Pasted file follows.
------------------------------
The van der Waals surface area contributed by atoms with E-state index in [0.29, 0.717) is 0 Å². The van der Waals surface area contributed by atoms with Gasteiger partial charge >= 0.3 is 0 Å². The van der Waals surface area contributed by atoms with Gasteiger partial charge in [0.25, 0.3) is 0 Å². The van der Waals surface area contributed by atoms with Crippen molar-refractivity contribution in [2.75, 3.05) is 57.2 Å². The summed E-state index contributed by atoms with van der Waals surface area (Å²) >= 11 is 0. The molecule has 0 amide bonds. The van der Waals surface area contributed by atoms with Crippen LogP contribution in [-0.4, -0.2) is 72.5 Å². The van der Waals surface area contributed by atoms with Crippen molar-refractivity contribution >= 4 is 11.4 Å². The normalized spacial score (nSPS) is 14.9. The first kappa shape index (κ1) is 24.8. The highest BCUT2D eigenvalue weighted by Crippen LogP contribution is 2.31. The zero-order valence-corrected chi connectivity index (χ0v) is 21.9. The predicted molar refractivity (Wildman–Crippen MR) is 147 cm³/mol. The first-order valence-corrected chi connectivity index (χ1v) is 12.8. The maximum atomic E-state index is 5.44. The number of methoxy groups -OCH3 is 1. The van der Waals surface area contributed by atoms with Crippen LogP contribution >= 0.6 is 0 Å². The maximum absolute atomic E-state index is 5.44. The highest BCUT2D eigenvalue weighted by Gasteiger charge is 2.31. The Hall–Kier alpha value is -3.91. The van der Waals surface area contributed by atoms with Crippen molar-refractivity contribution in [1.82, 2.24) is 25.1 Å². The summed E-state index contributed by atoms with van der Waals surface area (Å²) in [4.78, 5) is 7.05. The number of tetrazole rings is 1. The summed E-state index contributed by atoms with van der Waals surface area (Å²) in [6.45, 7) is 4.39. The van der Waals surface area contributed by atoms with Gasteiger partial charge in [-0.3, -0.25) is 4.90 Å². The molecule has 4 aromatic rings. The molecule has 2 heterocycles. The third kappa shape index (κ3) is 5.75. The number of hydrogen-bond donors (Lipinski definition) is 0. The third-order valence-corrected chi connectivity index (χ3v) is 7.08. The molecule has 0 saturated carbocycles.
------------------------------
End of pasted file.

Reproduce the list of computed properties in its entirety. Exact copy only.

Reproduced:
The van der Waals surface area contributed by atoms with E-state index in [0.29, 0.717) is 0 Å². The van der Waals surface area contributed by atoms with Gasteiger partial charge >= 0.3 is 0 Å². The van der Waals surface area contributed by atoms with Gasteiger partial charge in [0.25, 0.3) is 0 Å². The van der Waals surface area contributed by atoms with Crippen molar-refractivity contribution in [2.75, 3.05) is 57.2 Å². The summed E-state index contributed by atoms with van der Waals surface area (Å²) >= 11 is 0. The molecule has 0 amide bonds. The van der Waals surface area contributed by atoms with Crippen LogP contribution in [-0.4, -0.2) is 72.5 Å². The van der Waals surface area contributed by atoms with Crippen molar-refractivity contribution >= 4 is 11.4 Å². The normalized spacial score (nSPS) is 14.9. The first kappa shape index (κ1) is 24.8. The highest BCUT2D eigenvalue weighted by Crippen LogP contribution is 2.31. The zero-order valence-corrected chi connectivity index (χ0v) is 21.9. The predicted molar refractivity (Wildman–Crippen MR) is 147 cm³/mol. The first-order valence-corrected chi connectivity index (χ1v) is 12.8. The maximum atomic E-state index is 5.44. The number of methoxy groups -OCH3 is 1. The van der Waals surface area contributed by atoms with Crippen LogP contribution >= 0.6 is 0 Å². The maximum absolute atomic E-state index is 5.44. The highest BCUT2D eigenvalue weighted by Gasteiger charge is 2.31. The Hall–Kier alpha value is -3.91. The van der Waals surface area contributed by atoms with Crippen molar-refractivity contribution in [1.82, 2.24) is 25.1 Å². The summed E-state index contributed by atoms with van der Waals surface area (Å²) in [4.78, 5) is 7.05. The number of tetrazole rings is 1. The summed E-state index contributed by atoms with van der Waals surface area (Å²) in [6.45, 7) is 4.39. The van der Waals surface area contributed by atoms with Gasteiger partial charge in [-0.3, -0.25) is 4.90 Å². The molecule has 4 aromatic rings. The molecule has 2 heterocycles. The third kappa shape index (κ3) is 5.75. The number of hydrogen-bond donors (Lipinski definition) is 0. The third-order valence-corrected chi connectivity index (χ3v) is 7.08. The molecule has 0 saturated carbocycles.